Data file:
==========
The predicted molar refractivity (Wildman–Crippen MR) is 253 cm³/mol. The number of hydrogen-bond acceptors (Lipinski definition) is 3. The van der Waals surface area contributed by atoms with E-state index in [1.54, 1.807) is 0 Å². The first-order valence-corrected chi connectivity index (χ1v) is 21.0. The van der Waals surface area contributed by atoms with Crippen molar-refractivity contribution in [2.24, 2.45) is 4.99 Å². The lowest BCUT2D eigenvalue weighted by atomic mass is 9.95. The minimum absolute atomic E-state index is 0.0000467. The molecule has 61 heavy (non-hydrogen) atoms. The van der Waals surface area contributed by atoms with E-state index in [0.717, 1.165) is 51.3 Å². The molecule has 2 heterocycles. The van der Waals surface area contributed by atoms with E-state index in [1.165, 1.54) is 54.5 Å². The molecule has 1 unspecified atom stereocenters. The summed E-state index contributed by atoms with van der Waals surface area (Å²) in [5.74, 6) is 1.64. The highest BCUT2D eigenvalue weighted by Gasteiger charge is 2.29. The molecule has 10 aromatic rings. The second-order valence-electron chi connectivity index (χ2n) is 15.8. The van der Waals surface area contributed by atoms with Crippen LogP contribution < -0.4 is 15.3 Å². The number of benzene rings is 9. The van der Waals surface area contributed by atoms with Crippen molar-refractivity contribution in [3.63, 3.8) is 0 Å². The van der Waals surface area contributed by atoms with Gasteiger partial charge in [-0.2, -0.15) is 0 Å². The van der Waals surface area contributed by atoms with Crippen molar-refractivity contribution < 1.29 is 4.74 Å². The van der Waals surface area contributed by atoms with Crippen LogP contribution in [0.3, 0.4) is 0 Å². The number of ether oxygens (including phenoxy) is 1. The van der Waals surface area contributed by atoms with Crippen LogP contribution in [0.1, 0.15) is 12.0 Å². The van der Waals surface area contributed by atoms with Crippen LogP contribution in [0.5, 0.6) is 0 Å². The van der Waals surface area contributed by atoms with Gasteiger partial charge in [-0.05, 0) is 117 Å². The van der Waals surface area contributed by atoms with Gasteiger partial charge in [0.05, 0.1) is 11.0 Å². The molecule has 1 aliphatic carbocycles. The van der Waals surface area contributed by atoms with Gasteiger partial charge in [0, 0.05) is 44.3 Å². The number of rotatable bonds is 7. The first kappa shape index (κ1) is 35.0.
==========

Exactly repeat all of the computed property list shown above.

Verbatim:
The predicted molar refractivity (Wildman–Crippen MR) is 253 cm³/mol. The number of hydrogen-bond acceptors (Lipinski definition) is 3. The van der Waals surface area contributed by atoms with E-state index in [1.54, 1.807) is 0 Å². The first-order valence-corrected chi connectivity index (χ1v) is 21.0. The van der Waals surface area contributed by atoms with Crippen molar-refractivity contribution in [2.24, 2.45) is 4.99 Å². The lowest BCUT2D eigenvalue weighted by atomic mass is 9.95. The minimum absolute atomic E-state index is 0.0000467. The molecule has 61 heavy (non-hydrogen) atoms. The van der Waals surface area contributed by atoms with E-state index in [0.717, 1.165) is 51.3 Å². The molecule has 2 heterocycles. The van der Waals surface area contributed by atoms with E-state index in [1.165, 1.54) is 54.5 Å². The molecule has 1 unspecified atom stereocenters. The summed E-state index contributed by atoms with van der Waals surface area (Å²) in [5.74, 6) is 1.64. The highest BCUT2D eigenvalue weighted by Gasteiger charge is 2.29. The molecule has 10 aromatic rings. The second-order valence-electron chi connectivity index (χ2n) is 15.8. The van der Waals surface area contributed by atoms with Crippen LogP contribution < -0.4 is 15.3 Å². The number of benzene rings is 9. The van der Waals surface area contributed by atoms with Crippen molar-refractivity contribution in [3.63, 3.8) is 0 Å². The van der Waals surface area contributed by atoms with Gasteiger partial charge in [-0.2, -0.15) is 0 Å². The van der Waals surface area contributed by atoms with Crippen molar-refractivity contribution < 1.29 is 4.74 Å². The van der Waals surface area contributed by atoms with Crippen LogP contribution in [0.3, 0.4) is 0 Å². The number of ether oxygens (including phenoxy) is 1. The van der Waals surface area contributed by atoms with Crippen LogP contribution in [0.1, 0.15) is 12.0 Å². The van der Waals surface area contributed by atoms with Crippen LogP contribution in [0.5, 0.6) is 0 Å². The van der Waals surface area contributed by atoms with Gasteiger partial charge in [-0.05, 0) is 117 Å². The van der Waals surface area contributed by atoms with Gasteiger partial charge in [0.05, 0.1) is 11.0 Å². The molecule has 1 aliphatic carbocycles. The van der Waals surface area contributed by atoms with Gasteiger partial charge in [0, 0.05) is 44.3 Å². The number of rotatable bonds is 7. The first kappa shape index (κ1) is 35.0.